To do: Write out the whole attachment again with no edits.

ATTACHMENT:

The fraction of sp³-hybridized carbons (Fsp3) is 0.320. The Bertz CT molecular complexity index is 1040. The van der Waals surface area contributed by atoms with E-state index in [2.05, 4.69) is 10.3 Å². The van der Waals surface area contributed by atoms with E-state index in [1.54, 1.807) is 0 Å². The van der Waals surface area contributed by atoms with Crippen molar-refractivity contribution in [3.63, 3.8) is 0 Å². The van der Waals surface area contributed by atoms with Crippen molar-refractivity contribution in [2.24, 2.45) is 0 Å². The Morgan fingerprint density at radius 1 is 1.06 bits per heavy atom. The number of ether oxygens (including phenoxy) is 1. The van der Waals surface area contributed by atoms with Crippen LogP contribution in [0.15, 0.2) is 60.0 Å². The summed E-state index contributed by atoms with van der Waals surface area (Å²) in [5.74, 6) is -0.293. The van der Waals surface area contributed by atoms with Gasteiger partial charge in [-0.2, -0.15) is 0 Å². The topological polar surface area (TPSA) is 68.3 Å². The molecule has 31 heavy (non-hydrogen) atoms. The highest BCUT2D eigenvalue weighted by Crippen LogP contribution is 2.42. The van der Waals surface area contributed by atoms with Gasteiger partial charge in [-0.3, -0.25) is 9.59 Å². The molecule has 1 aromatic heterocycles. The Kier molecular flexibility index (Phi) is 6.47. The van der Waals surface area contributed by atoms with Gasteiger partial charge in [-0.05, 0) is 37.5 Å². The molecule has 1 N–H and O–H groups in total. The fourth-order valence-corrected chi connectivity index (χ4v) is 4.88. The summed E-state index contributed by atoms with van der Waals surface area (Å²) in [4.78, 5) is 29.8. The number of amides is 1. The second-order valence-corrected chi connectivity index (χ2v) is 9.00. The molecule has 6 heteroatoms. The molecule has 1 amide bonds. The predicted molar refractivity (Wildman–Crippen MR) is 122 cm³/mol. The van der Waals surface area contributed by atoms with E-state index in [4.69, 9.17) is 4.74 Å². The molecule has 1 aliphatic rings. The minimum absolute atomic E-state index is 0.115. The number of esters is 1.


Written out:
The fraction of sp³-hybridized carbons (Fsp3) is 0.320. The Bertz CT molecular complexity index is 1040. The van der Waals surface area contributed by atoms with E-state index in [2.05, 4.69) is 10.3 Å². The van der Waals surface area contributed by atoms with E-state index in [1.54, 1.807) is 0 Å². The van der Waals surface area contributed by atoms with Crippen molar-refractivity contribution in [3.63, 3.8) is 0 Å². The van der Waals surface area contributed by atoms with Crippen molar-refractivity contribution in [2.24, 2.45) is 0 Å². The Morgan fingerprint density at radius 1 is 1.06 bits per heavy atom. The number of ether oxygens (including phenoxy) is 1. The van der Waals surface area contributed by atoms with Crippen LogP contribution in [0.15, 0.2) is 60.0 Å². The summed E-state index contributed by atoms with van der Waals surface area (Å²) in [5.74, 6) is -0.293. The van der Waals surface area contributed by atoms with Gasteiger partial charge in [-0.2, -0.15) is 0 Å². The topological polar surface area (TPSA) is 68.3 Å². The molecule has 31 heavy (non-hydrogen) atoms. The highest BCUT2D eigenvalue weighted by Crippen LogP contribution is 2.42. The van der Waals surface area contributed by atoms with Gasteiger partial charge in [-0.3, -0.25) is 9.59 Å². The molecule has 1 aromatic heterocycles. The Kier molecular flexibility index (Phi) is 6.47. The van der Waals surface area contributed by atoms with Gasteiger partial charge in [-0.05, 0) is 37.5 Å². The molecule has 1 N–H and O–H groups in total. The fourth-order valence-corrected chi connectivity index (χ4v) is 4.88. The summed E-state index contributed by atoms with van der Waals surface area (Å²) in [4.78, 5) is 29.8. The number of amides is 1. The second-order valence-corrected chi connectivity index (χ2v) is 9.00. The molecule has 6 heteroatoms. The molecule has 1 amide bonds. The predicted molar refractivity (Wildman–Crippen MR) is 122 cm³/mol. The van der Waals surface area contributed by atoms with E-state index in [4.69, 9.17) is 4.74 Å². The molecule has 1 aliphatic rings. The minimum absolute atomic E-state index is 0.115. The number of esters is 1.